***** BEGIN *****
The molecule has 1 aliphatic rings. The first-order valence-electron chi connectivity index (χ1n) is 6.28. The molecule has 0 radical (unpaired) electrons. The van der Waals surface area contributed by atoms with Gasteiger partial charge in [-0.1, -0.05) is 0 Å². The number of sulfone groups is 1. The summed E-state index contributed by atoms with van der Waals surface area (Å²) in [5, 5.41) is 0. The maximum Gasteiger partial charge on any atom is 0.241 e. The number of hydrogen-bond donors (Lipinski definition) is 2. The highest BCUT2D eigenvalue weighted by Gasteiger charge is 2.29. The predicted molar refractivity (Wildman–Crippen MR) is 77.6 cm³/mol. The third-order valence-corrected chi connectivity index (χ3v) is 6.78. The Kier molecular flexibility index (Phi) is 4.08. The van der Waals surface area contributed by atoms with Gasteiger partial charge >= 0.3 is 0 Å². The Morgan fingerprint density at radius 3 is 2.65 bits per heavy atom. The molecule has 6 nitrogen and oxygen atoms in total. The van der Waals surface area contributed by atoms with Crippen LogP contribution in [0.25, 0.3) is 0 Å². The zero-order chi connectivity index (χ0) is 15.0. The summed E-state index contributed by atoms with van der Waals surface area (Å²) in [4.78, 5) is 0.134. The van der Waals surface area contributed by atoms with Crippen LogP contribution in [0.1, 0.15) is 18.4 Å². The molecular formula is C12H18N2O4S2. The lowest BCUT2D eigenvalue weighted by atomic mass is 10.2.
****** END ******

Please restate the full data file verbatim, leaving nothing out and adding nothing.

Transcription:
The molecule has 1 aliphatic rings. The first-order valence-electron chi connectivity index (χ1n) is 6.28. The molecule has 0 radical (unpaired) electrons. The van der Waals surface area contributed by atoms with Gasteiger partial charge in [-0.1, -0.05) is 0 Å². The number of sulfone groups is 1. The summed E-state index contributed by atoms with van der Waals surface area (Å²) in [5, 5.41) is 0. The maximum Gasteiger partial charge on any atom is 0.241 e. The number of hydrogen-bond donors (Lipinski definition) is 2. The highest BCUT2D eigenvalue weighted by Gasteiger charge is 2.29. The predicted molar refractivity (Wildman–Crippen MR) is 77.6 cm³/mol. The third-order valence-corrected chi connectivity index (χ3v) is 6.78. The Kier molecular flexibility index (Phi) is 4.08. The van der Waals surface area contributed by atoms with Gasteiger partial charge >= 0.3 is 0 Å². The Morgan fingerprint density at radius 3 is 2.65 bits per heavy atom. The molecule has 6 nitrogen and oxygen atoms in total. The van der Waals surface area contributed by atoms with Crippen LogP contribution in [0.25, 0.3) is 0 Å². The zero-order chi connectivity index (χ0) is 15.0. The summed E-state index contributed by atoms with van der Waals surface area (Å²) in [4.78, 5) is 0.134. The van der Waals surface area contributed by atoms with Crippen LogP contribution in [0.1, 0.15) is 18.4 Å². The molecular formula is C12H18N2O4S2. The lowest BCUT2D eigenvalue weighted by atomic mass is 10.2.